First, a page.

“Akira” is widely regarded as one of the best anime films of all time, and it has had a lot of influence on many pieces of media that have come out since its release. Despite this, I never really had any desire to go out and watch it. However, during my Cult Films class last year, we spent a week talking about foreign cult films and the appeal that foreign films have on western audiences (Anime was a big part of the lecture, and it had my full attention). Every week, our teacher had us watch a cult film related to the topic, and write a paper about it. Because he mentioned “Akira” by name, I decided to use this as an excuse to buy it on DVD and watch it.
While I could just copy/paste my paper from this class here, that feels disingenuous. Also, there have been two different dubs of this film, and I don’t actually remember which one I have. I think it’s the Pioneer dub from 2001.
This story takes place in the dystopian sci-fi “future” of 2019. In 1988, a massive explosion destroyed Tokyo, triggering nuclear war, World War 3. Neo-Tokyo rises up following this war, but is full of gang violence and corrupt government. The plot follows Shōtarō Kaneda, a teenage leader of a local biker gang. During a gang war between a rival gang, Tetsuo Shima, Kaneda’s gang member and childhood friend, crashes his bike into a young child. The child is revealed to be an esper (a person with powerful psychic abilities), one of a few esper children who the government are experimenting on. After capturing Tetsuo, the government is able to trigger his latent psychic abilities, but many become fearful as his abilities seem to mimic Akira, the esper who caused the 1988 Tokyo explosion. Kaneda meets Kei, a young woman involved in the anti-government resistance, and works with her in order to try to save Tetsuo before he fully loses himself to his new powers.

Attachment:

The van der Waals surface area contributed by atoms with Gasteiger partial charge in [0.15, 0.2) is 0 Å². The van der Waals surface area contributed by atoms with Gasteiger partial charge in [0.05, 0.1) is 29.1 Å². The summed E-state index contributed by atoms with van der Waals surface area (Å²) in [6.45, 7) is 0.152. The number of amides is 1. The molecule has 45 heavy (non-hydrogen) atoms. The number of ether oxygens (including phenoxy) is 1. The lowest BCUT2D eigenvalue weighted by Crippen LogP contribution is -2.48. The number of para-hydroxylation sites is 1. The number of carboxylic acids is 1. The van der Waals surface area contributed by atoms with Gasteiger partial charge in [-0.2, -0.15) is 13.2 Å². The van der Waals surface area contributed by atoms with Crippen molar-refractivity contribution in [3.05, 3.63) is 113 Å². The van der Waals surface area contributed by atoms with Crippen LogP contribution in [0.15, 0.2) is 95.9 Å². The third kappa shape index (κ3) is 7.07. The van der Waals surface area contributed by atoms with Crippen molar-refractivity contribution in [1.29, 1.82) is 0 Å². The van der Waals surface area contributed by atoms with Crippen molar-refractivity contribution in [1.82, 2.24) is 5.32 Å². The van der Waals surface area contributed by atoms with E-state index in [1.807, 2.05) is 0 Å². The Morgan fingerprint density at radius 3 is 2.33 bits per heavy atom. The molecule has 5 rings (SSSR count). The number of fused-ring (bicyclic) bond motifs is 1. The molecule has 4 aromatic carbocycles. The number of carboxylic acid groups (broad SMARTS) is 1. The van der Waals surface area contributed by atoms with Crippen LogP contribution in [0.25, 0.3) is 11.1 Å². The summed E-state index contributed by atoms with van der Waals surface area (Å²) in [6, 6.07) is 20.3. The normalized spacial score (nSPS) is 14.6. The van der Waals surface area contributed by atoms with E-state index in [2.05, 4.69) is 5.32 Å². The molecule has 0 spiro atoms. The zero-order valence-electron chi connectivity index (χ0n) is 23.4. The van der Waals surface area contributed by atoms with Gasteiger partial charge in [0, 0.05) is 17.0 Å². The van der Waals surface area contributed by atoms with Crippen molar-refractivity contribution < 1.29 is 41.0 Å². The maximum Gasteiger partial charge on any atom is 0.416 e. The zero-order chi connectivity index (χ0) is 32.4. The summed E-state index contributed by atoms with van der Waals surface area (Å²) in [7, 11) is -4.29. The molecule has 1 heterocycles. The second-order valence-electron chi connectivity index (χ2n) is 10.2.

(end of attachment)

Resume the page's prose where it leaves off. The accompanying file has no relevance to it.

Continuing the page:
Being made in the 1980s, this film absolutely follows the 80s anime aesthetic with its color and style, and while I can’t say I have a lot to compare it to from the time, it feels like the creators went the extra mile in the animation, making it very smooth and clean, even during big actions scenes with a lot of moving pieces. This even more impressive with the film’s 2 hour run time.
If there’s any kind of complaint about this film that I hear, it’s that the plot can get confusing at times, and people don’t understand the ending. To a certain extent, I agree. This film is one that benefits from multiple viewings, or reading a synopsis online after viewing. Although, the events that take place at the very end of the film aren’t fully spelled out, so I feel that it can be left up to interpretation. While based off of a manga series, the film is a shortened version of that plot, so it’s hard to say if reading the manga would provide a more conclusive ending.
It’s easy to see why many people consider “Akira” the quintessential anime film: the animation is fantastic, the story line is deep and interesting, and it does a lot to prove that anime can be a medium to tell dark, serious, and adult-oriented stories, unlike western cartoons. (the comparison of how Japan treats animation compared to how the US treats cartoons was a major part of my class paper) Many people who watch a decent amount of anime have most likely already watched this, but if you haven’t, I highly suggest it.